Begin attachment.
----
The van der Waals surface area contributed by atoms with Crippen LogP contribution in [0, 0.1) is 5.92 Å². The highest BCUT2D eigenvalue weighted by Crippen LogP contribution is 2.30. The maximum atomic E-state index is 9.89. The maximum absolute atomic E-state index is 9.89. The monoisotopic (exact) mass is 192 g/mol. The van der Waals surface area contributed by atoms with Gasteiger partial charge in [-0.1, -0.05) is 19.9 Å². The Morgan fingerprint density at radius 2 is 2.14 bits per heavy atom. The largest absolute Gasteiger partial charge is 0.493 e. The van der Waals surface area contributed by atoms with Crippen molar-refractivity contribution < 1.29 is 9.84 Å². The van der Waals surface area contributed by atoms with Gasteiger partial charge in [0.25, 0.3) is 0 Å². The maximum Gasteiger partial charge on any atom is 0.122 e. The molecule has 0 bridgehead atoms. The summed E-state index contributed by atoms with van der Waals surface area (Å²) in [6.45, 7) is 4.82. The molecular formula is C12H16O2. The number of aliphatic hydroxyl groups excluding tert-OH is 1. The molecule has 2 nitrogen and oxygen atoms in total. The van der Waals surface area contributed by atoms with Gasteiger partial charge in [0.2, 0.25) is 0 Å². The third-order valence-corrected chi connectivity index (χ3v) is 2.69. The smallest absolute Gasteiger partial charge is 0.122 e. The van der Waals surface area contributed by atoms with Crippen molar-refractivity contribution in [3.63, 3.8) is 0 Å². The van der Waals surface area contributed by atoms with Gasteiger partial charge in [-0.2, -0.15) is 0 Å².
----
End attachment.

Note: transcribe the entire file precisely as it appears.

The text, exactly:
The van der Waals surface area contributed by atoms with Crippen LogP contribution in [0, 0.1) is 5.92 Å². The highest BCUT2D eigenvalue weighted by Crippen LogP contribution is 2.30. The maximum atomic E-state index is 9.89. The maximum absolute atomic E-state index is 9.89. The monoisotopic (exact) mass is 192 g/mol. The van der Waals surface area contributed by atoms with Gasteiger partial charge in [-0.1, -0.05) is 19.9 Å². The Morgan fingerprint density at radius 2 is 2.14 bits per heavy atom. The largest absolute Gasteiger partial charge is 0.493 e. The van der Waals surface area contributed by atoms with Crippen molar-refractivity contribution < 1.29 is 9.84 Å². The van der Waals surface area contributed by atoms with Gasteiger partial charge in [0.25, 0.3) is 0 Å². The maximum Gasteiger partial charge on any atom is 0.122 e. The molecule has 0 bridgehead atoms. The summed E-state index contributed by atoms with van der Waals surface area (Å²) in [6.45, 7) is 4.82. The molecular formula is C12H16O2. The number of aliphatic hydroxyl groups excluding tert-OH is 1. The molecule has 2 nitrogen and oxygen atoms in total. The van der Waals surface area contributed by atoms with Gasteiger partial charge in [0.2, 0.25) is 0 Å². The third-order valence-corrected chi connectivity index (χ3v) is 2.69. The smallest absolute Gasteiger partial charge is 0.122 e. The van der Waals surface area contributed by atoms with Crippen molar-refractivity contribution in [3.63, 3.8) is 0 Å². The van der Waals surface area contributed by atoms with Gasteiger partial charge in [-0.2, -0.15) is 0 Å².